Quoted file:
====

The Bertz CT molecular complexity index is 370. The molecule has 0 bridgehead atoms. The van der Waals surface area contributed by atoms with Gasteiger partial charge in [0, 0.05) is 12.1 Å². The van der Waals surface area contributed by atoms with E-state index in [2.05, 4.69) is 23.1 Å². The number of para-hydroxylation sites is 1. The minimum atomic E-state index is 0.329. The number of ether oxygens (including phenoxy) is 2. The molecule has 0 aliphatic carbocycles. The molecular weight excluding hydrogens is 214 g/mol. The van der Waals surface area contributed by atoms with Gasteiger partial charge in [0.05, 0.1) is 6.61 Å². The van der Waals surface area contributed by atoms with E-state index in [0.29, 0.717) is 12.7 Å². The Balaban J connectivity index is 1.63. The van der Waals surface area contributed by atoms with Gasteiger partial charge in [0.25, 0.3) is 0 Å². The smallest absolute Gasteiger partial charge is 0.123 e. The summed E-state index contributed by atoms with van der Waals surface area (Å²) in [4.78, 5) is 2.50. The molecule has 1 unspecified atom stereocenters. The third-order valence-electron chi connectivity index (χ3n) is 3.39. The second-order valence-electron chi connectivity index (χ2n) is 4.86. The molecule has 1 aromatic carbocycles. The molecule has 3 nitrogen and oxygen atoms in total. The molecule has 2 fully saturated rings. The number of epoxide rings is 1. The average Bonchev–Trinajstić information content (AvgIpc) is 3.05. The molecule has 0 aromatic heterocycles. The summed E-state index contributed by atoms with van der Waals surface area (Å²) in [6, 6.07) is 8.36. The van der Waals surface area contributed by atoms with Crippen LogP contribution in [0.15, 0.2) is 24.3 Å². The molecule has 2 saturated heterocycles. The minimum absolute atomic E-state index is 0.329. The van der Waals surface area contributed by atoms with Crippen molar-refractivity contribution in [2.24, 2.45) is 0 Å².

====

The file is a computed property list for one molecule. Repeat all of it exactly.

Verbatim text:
The Bertz CT molecular complexity index is 370. The molecule has 0 bridgehead atoms. The van der Waals surface area contributed by atoms with Gasteiger partial charge in [0, 0.05) is 12.1 Å². The van der Waals surface area contributed by atoms with E-state index in [2.05, 4.69) is 23.1 Å². The number of para-hydroxylation sites is 1. The minimum atomic E-state index is 0.329. The number of ether oxygens (including phenoxy) is 2. The molecule has 0 aliphatic carbocycles. The molecular weight excluding hydrogens is 214 g/mol. The van der Waals surface area contributed by atoms with Gasteiger partial charge in [0.05, 0.1) is 6.61 Å². The van der Waals surface area contributed by atoms with E-state index in [0.29, 0.717) is 12.7 Å². The Balaban J connectivity index is 1.63. The van der Waals surface area contributed by atoms with Gasteiger partial charge in [0.25, 0.3) is 0 Å². The smallest absolute Gasteiger partial charge is 0.123 e. The summed E-state index contributed by atoms with van der Waals surface area (Å²) in [4.78, 5) is 2.50. The molecule has 1 unspecified atom stereocenters. The third-order valence-electron chi connectivity index (χ3n) is 3.39. The second-order valence-electron chi connectivity index (χ2n) is 4.86. The molecule has 1 aromatic carbocycles. The molecule has 3 nitrogen and oxygen atoms in total. The molecule has 2 fully saturated rings. The number of epoxide rings is 1. The average Bonchev–Trinajstić information content (AvgIpc) is 3.05. The molecule has 0 aromatic heterocycles. The summed E-state index contributed by atoms with van der Waals surface area (Å²) in [6, 6.07) is 8.36. The van der Waals surface area contributed by atoms with Crippen LogP contribution in [0.15, 0.2) is 24.3 Å². The molecule has 2 saturated heterocycles. The minimum absolute atomic E-state index is 0.329. The van der Waals surface area contributed by atoms with Crippen molar-refractivity contribution in [2.24, 2.45) is 0 Å².